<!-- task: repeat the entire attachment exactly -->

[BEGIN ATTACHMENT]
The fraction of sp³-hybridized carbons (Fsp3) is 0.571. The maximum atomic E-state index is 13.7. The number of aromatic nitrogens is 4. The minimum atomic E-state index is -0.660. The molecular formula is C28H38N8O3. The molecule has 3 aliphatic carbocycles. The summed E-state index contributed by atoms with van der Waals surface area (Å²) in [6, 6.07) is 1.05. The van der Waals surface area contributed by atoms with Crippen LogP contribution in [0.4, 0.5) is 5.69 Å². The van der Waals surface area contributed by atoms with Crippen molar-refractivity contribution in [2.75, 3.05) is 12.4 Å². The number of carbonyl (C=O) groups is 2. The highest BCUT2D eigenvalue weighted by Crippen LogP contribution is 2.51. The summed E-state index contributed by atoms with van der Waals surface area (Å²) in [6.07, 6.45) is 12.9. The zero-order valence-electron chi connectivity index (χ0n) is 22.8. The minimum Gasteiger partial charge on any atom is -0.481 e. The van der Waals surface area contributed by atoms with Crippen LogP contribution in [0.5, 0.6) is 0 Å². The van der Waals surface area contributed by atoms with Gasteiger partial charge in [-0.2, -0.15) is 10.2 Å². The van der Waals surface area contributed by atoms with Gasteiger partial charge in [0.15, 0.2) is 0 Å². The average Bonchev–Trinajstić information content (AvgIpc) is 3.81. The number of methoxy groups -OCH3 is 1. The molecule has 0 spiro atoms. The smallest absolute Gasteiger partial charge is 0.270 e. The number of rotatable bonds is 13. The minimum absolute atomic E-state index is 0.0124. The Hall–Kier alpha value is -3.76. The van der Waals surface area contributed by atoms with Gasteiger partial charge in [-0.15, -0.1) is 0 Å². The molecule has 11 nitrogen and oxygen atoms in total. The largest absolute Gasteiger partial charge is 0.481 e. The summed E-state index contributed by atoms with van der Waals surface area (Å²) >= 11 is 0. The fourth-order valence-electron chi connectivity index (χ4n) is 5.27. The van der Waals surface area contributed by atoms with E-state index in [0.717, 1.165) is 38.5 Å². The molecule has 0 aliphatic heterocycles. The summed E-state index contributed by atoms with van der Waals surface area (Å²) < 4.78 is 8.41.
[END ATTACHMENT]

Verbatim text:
The fraction of sp³-hybridized carbons (Fsp3) is 0.571. The maximum atomic E-state index is 13.7. The number of aromatic nitrogens is 4. The minimum atomic E-state index is -0.660. The molecular formula is C28H38N8O3. The molecule has 3 aliphatic carbocycles. The summed E-state index contributed by atoms with van der Waals surface area (Å²) in [6, 6.07) is 1.05. The van der Waals surface area contributed by atoms with Crippen LogP contribution in [0.4, 0.5) is 5.69 Å². The van der Waals surface area contributed by atoms with Crippen molar-refractivity contribution in [2.75, 3.05) is 12.4 Å². The number of carbonyl (C=O) groups is 2. The highest BCUT2D eigenvalue weighted by Crippen LogP contribution is 2.51. The summed E-state index contributed by atoms with van der Waals surface area (Å²) in [6.07, 6.45) is 12.9. The zero-order valence-electron chi connectivity index (χ0n) is 22.8. The minimum Gasteiger partial charge on any atom is -0.481 e. The van der Waals surface area contributed by atoms with Crippen LogP contribution in [0.5, 0.6) is 0 Å². The van der Waals surface area contributed by atoms with Gasteiger partial charge in [-0.2, -0.15) is 10.2 Å². The van der Waals surface area contributed by atoms with Gasteiger partial charge in [0.15, 0.2) is 0 Å². The average Bonchev–Trinajstić information content (AvgIpc) is 3.81. The number of methoxy groups -OCH3 is 1. The molecule has 0 spiro atoms. The smallest absolute Gasteiger partial charge is 0.270 e. The number of rotatable bonds is 13. The minimum absolute atomic E-state index is 0.0124. The Hall–Kier alpha value is -3.76. The van der Waals surface area contributed by atoms with Gasteiger partial charge in [-0.15, -0.1) is 0 Å². The molecule has 11 nitrogen and oxygen atoms in total. The largest absolute Gasteiger partial charge is 0.481 e. The summed E-state index contributed by atoms with van der Waals surface area (Å²) >= 11 is 0. The fourth-order valence-electron chi connectivity index (χ4n) is 5.27. The van der Waals surface area contributed by atoms with E-state index in [0.717, 1.165) is 38.5 Å². The molecule has 0 aliphatic heterocycles. The summed E-state index contributed by atoms with van der Waals surface area (Å²) < 4.78 is 8.41.